Apr 06, 2020

Are You Getting a Stimulus Check? Here Are the Facts

In order to stimulate an economy in crisis during the novel coronavirus pandemic, the United States passed the Coronavirus Aid, Relief, and Economic Security (CARES) Act in the last days of March 2020.

The Senate unanimously passed a version totaling $2 trillion on March 25. It was approved by the House of Representatives and signed into law by President Donald Trump the following day.

Part of the bill, which is unprecedented in scope, includes cutting one-time, $1,200 checks to millions of Americans.

While many Americans will receive these checks soon, some are not eligible. Additionally, there are ways to ensure that you get your check as soon as possible.

Who is Eligible?

In broadest terms, any American adult with an income under $75,000 will receive the full $1,200 check.

The checks are based on your adjusted gross income (AGI), meaning your annual income minus some deductions like health savings account deductions, deductible self-employment taxes, and student loan interest.

If you have filed your 2019 taxes, the Internal Revenue Service will use that to determine your eligibility. If you haven’t, they will use your 2018 taxes. You must have a Social Security number.

The amount you receive will decrease by $5 per every $100 you earn over $75,000. Anyone with an AGI over $99,000 will not receive a check.

Additionally, you will receive $500 per child under the age of 17.

The amounts are doubled for married couples; i.e., if you have an AGI of $150,000 or less as a couple, you will receive a $2,400 check.  

Who is Not Eligible?

Beyond American adults earning above the cutoff AGI, several groups are not eligible for checks.

Children aged 17 or 18 are not eligible for the $1,200 check nor the $500 check for children.

College students between the ages of 17 and 23 will not receive checks if they are claimed as dependents by their parents. Other adults claimed as dependents, like a disabled sibling or elderly parent, are not eligible.

Estates and trusts are not eligible.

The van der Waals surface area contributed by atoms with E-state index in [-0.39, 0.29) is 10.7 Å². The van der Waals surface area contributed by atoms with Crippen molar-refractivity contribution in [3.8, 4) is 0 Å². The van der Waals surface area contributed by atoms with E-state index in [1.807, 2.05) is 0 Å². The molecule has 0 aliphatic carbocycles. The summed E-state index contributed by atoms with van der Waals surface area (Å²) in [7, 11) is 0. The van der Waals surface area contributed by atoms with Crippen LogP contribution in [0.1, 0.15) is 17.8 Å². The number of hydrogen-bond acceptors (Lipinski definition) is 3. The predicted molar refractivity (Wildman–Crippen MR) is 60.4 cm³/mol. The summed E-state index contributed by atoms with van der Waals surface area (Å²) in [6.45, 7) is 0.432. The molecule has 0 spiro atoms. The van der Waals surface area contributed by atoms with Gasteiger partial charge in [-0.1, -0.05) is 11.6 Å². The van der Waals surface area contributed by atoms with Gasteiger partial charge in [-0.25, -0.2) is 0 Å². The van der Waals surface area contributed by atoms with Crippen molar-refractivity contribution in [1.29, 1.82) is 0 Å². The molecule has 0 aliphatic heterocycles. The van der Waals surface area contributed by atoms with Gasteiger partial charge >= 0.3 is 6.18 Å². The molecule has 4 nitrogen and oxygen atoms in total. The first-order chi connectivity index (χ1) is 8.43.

Nonresident aliens, immigrants who are not US citizens without a green card, will not receive checks.

If you have not filed a tax return in 2018 or 2019, you are technically ineligible, but you can still file your 2019 taxes now.

When Will My Check Come?

The CARES Act is vague about the timeline for the stimulus checks, only requiring that they should be sent out “as rapidly as possible.”

As the bill was being negotiated, many politicians argued that the payments should go out within several weeks.

Sunday, March 29, Treasury Secretary Steve Mnuchin reiterated his position on Face the Nation that the checks would be deposited in the bank accounts of eligible Americans within 3 weeks of Trump signing the bill into law.  

“We expect that within 3 weeks, that people who have direct deposit with information with us will see those direct deposits into their bank accounts, and we will create a web-based system for people where we don’t have their direct deposit, they can upload it so that they can get the money immediately as opposed to checks in the mail,” Mnuchin said on the program.

Tax filers who already have a bank account linked to the IRS will get their money the fastest.

Mnuchin said that the government is creating a web portal for Americans who don’t receive direct deposit from the IRS. If the IRS doesn’t have your banking information, you will receive a check in the mail, but it will likely take several weeks longer.

Could There Be Delays?

Some economic experts believe the 3-week timeline might not be feasible considering historic precedents.

After a tax cut bill in 2001, it took the IRS 6 weeks to send out rebate checks to eligible taxpayers. In 2008, a stimulus bill was passed as an effort to stymie the Great Recession; however, it took about 3 months after that bill was signed for Americans to receive their checks.

What is different now is that many more Americans have shared their direct deposit information with the IRS. Because of this, payments will hopefully arrive by the April 16 deadline set by Mnuchin.

If you have not filed 2018 or 2019 taxes due to reasons like being a senior citizen, low-income taxpayer, or Social Security recipients, you can fill out a basic 2019 tax return in order to receive a stimulus check. The IRS says this does not mean you will owe taxes.

Am I Getting Scammed?

Unfortunately, times of crisis are feeding grounds for scammers, and there have been reports of bad actors trying to take advantage of Americans who are confused about the stimulus bill. The government will never use text as a primary way to communicate with you about your check, and you will never be required to hand over login information. Also, you will not be required to pay clearance fees.

About the author

Barry Eitel
Barry Eitel
Barry Eitel has written about business and technology for eight years, including working as a staff writer for Intuit's Small Business Center and as the Business Editor for the Piedmont Post, a weekly newspaper covering the city of Piedmont, California.


  1. Do I have to pay back the stimulate check or will it come out of my 2020 taxes?

    • Hi Erica – Great question. No, you do not have to pay back your stimulus check from the IRS. It also doesn’t count as income, so you’re not taxed on it either.

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